Balkan Marshall Plan
Bering, Helle, The Washington Times (Washington, DC)
The more you look at countries in various stages of recovery from the Cold War, the more the Marshall Plan looks like a true miracle. After World War II, Europe lay in ruins, literally, not metaphorically. Continent-wide devastation then rivaled what we see only in Grozny or Kosovo. Within 10 years, however, much of Europe was economically on its feet again. By comparison, the post-communist world has experienced nothing like the same rebound; this despite the fact that the money has been kept flowing from the West for a decade.
Consider this: According to the authors of a new study published by the Council on Foreign Relations, "Promoting Sustainable Economies in the Balkans," "If the amount of international aid is calculated as a percentage of the GDP [gross domestic product] of the countries in the region, the international community has already committed far more than what was involved in reconstructing post-World War II Europe." This is nothing short of amazing.
The point is that a Marshall Plan is worth only what you make of it. Beneficiaries half a century ago of the $13.5 billion in American aid had democratic and financial institutions to build on, which makes a world of difference.
Take the example of Kosovo today. Last fall, Joly Dixon, deputy special United Nations representative in Kosovo, said in a report to the World Bank that he had had to start from less than scratch, trying to create a financial infrastructure: "In Kosovo, as in Alice's Wonderland, it's necessary to run faster and faster to stay in place," he said. Adding to the surreal nature of his job, Mr. Dixon had to dig into his own savings to open the U.N. office in Pristina. Funds promised by the European Union had not materialized so he was bankrolling it himself, including housing, travel expenses for his team and a mobile phone bill of $1,000 a month.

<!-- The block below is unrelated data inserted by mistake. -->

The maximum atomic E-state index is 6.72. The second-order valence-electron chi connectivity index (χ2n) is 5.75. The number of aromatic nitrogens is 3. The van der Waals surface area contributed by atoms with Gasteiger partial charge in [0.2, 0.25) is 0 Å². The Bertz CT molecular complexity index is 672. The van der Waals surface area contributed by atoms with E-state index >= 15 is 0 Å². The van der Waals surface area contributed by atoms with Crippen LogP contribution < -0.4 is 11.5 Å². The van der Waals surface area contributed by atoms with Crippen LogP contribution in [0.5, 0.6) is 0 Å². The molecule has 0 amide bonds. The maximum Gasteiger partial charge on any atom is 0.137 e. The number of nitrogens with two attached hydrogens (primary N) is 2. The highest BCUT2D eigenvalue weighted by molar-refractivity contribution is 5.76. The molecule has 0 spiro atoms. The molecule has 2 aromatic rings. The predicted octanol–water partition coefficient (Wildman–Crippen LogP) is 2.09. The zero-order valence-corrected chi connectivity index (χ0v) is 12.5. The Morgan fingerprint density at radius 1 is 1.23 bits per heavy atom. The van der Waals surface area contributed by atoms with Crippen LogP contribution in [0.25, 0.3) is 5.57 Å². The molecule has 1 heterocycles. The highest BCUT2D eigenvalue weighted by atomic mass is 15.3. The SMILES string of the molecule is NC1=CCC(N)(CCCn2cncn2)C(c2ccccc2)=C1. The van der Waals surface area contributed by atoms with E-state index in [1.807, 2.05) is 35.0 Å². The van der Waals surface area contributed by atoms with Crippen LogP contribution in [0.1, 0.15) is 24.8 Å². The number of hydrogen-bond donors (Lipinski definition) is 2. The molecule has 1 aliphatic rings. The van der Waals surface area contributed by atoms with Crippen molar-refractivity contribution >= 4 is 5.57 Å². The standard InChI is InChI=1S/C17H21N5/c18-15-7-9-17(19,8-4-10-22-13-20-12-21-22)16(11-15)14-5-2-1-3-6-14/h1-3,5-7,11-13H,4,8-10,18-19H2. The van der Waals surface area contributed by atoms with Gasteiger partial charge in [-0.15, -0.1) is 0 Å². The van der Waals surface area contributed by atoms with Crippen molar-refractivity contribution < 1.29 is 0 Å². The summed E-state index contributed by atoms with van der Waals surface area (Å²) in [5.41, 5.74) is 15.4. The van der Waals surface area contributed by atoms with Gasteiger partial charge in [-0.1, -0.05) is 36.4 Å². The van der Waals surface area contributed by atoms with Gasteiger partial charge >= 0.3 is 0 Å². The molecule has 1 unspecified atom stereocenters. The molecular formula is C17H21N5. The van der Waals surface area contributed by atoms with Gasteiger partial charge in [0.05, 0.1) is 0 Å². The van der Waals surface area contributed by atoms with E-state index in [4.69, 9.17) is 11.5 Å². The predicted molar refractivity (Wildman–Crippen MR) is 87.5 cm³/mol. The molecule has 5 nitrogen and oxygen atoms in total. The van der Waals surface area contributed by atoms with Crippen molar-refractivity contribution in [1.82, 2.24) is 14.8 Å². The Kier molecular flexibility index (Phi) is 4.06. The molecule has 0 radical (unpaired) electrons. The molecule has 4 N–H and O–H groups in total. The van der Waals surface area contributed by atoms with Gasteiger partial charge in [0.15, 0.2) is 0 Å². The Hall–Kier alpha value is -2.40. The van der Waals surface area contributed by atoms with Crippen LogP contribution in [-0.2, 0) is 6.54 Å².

Things haven't improved much since then. Last week it was reported that Bernard Kouchner, head of the U.N.-led civilian administration, was close to despair over Kosovo's economic standstill and political chaos. This is nothing new, though. Mr. Kouchner seems to have been close to resigning ever since he got the job. The head of the European Commission, Romano Prodi, has promised to bring the Balkans under the "European roof," but so far, that has been quite a leaky affair.
In the Balkans right now, we have another disaster in the making unless something happens, and fast. The American public - and therefore the U.S. Congress - will have only limited patience with military commitments and funding requests in the absence of positive results. Disillusion will also fester in the relationship between the United States and Europe, which is evolving in new directions as Europe searches for a more assertive foreign policy role in the transatlantic relationship. Having undertaken the task of Balkan reconstruction, Europe must deliver or risk losing the strategic objective of Balkan peace as well as credibility as a partner for the United States. …